The New York Times has gotten a lot of attention for its feature on Amazon's work culture. Times reporters Jodi Kantor and David Streitfeld portray a ruthlessly competitive workplace where people are expected to work long hours, leaving little time for family.
But it's worth noting that it's not hard to find similar complaints from former employees of other prominent technology companies. Business Insider has a roundup of complaints from Apple employees, including one who "hardly (hardly meaning never) saw my daughter during the week because the hours were so inflexible." An employee in Uber's corporate offices writes that "at Uber, you work nights, weekends, and holidays." Netflix has been described as a high-pressure workplace with a "culture of fear."
Of course, not every high-profile technology company is like this. Google and Facebook are known for emphasizing work-life balance. Yet these companies' work cultures are "balanced" only compared with the insane expectations set by some of their competitors. When I worked as an intern at Google in the summer of 2010, many employees would get free dinner at the company cafeteria and then go back to their desks for a couple more hours of work.
There's a good reason so many technology companies have intense, demanding workplace cultures. Especially in the software industry, employees who work longer hours get more work done. And we all benefit from the resulting innovations.
Working long hours helps people keep up in a fast-changing industry
There's a saying in the technology world that the best programmers are about 10 times as productive as the average programmer. What people mean by this isn't that the best programmers write 10 times as many lines of code. Rather, it means that they're able to find clever solutions that allow them to accomplish more with fewer lines of code.
Some of this is about innate intelligence, but in my experience a bigger factor is that the best programmers spend a huge amount of time absorbing technical information. With knowledge and experience about a broader range of software tools and programming techniques, they're more likely to know about the perfect tool for the job at hand.
And a similar point applies to workers who serve other roles — like marketers and product managers — at a company like Amazon. In a dynamic industry, it takes constant effort to keep up with what Amazon and its competitors are doing. Employees who log more hours aren't just accomplishing more this week; they're also broadening their experience in a way that will make them more productive in the future.
Of course, there are diminishing returns to longer work hours. Beyond a certain point, you're so exhausted that you get much less done than you think you do. But some people find work at a company like Amazon so exciting that they don't mind putting in long hours — and they can set the pace for everyone else.
Smaller groups working longer hours are often more productive
You might wonder why instead of driving employees to the point of exhaustion, technology companies don't hire more employees to spread out the work. But this doesn't necessarily work.
A famous programming aphorism known as Brooks's law explains why. It says that adding programmers to a late project makes it later. It was coined by Fred Brooks, who led one of history's first large-scale programming projects: the development of OS/360, an operating system for IBM computers in the 1960s. All the pieces of the software had to work well together, which meant that programmers on Brooks's team had to spend a lot of time talking to each other. Indeed, the larger the group, the larger the fraction of time each programmer had to spend talking to others.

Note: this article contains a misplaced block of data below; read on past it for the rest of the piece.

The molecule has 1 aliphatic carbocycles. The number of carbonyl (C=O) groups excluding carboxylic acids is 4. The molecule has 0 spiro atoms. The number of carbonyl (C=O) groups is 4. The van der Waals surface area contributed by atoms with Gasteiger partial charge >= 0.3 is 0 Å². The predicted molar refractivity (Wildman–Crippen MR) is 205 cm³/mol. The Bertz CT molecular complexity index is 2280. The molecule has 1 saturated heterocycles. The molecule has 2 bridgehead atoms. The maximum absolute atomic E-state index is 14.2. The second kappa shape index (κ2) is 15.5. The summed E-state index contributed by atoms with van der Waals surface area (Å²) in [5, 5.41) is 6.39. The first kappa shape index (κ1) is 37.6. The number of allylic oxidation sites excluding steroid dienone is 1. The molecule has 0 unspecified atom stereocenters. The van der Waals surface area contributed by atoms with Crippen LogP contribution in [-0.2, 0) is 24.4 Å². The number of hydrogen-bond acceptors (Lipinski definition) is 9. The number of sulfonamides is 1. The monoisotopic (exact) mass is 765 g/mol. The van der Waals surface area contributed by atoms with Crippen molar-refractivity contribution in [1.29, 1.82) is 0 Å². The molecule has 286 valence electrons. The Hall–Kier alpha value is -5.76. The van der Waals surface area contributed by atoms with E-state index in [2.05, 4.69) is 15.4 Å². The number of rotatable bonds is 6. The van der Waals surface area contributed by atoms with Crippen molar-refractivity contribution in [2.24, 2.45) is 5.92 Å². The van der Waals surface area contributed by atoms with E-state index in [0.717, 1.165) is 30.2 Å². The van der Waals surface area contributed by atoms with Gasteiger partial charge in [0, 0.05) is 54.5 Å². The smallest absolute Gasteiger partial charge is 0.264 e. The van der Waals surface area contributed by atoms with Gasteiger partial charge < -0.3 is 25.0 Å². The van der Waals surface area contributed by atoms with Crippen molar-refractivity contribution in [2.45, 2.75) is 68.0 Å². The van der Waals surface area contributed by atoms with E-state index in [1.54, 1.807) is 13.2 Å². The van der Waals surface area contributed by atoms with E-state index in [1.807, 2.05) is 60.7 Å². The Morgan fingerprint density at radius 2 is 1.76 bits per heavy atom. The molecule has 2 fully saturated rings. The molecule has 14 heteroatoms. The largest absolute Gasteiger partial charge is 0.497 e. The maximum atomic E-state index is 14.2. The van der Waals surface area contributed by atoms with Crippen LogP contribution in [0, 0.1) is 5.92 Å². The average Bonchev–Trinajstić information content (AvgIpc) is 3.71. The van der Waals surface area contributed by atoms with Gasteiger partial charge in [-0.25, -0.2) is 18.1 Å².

This is a big reason the most innovative software projects tend to be created by small groups. A 10-person team working 70-hour weeks is going to be a lot more productive than a 20-person team working 35-hour weeks, because the larger group is going to spend a lot more time sitting in meetings, arguing on mailing lists, and waiting to get answers from colleagues about how their respective parts of the software project will work together.
The point applies to non-engineers too. The smaller a team is, the more efficiently it can work. Small teams require fewer meetings and less email discussions. They are less likely to be sidetracked by miscommunication or disagreement. They're more flexible and — ultimately — a lot more productive per person.
Amazon's white-collar workers have a lot of options
That said, there's more to life than working, and it would be pretty depressing to work in a world where working in technology required you to give up on having a personal life. But it's important to remember that most white-collar workers at a company like Amazon have plenty of job options.
Vox's Matt Yglesias writes that he once talked to an Amazon executive who said, "I did the best work of my life, far better than I ever felt possible, and I don't regret leaving at all."
Life at a high-pressure company like Amazon can be exhilarating. Employees can make a lot of money, gain valuable skills, and be part of changing the world. Then if they find the long hours to be incompatible with other goals in their lives — like spending time with their families — they can switch to a less demanding job later in their career.
Of course, some of the specific anecdotes in the Times story — like the "woman who had thyroid cancer" who "was given a low performance rating after she returned from treatment" — are indefensible, as Amazon CEO Jeff Bezos has acknowledged. And there's more reason to be concerned about Amazon's treatment of low-wage workers in its warehouses. But it's not a problem that a company would expect long hours from its best-paid employees. If they don't like it, they can find other jobs. And in the meantime, they might create some amazing products and services.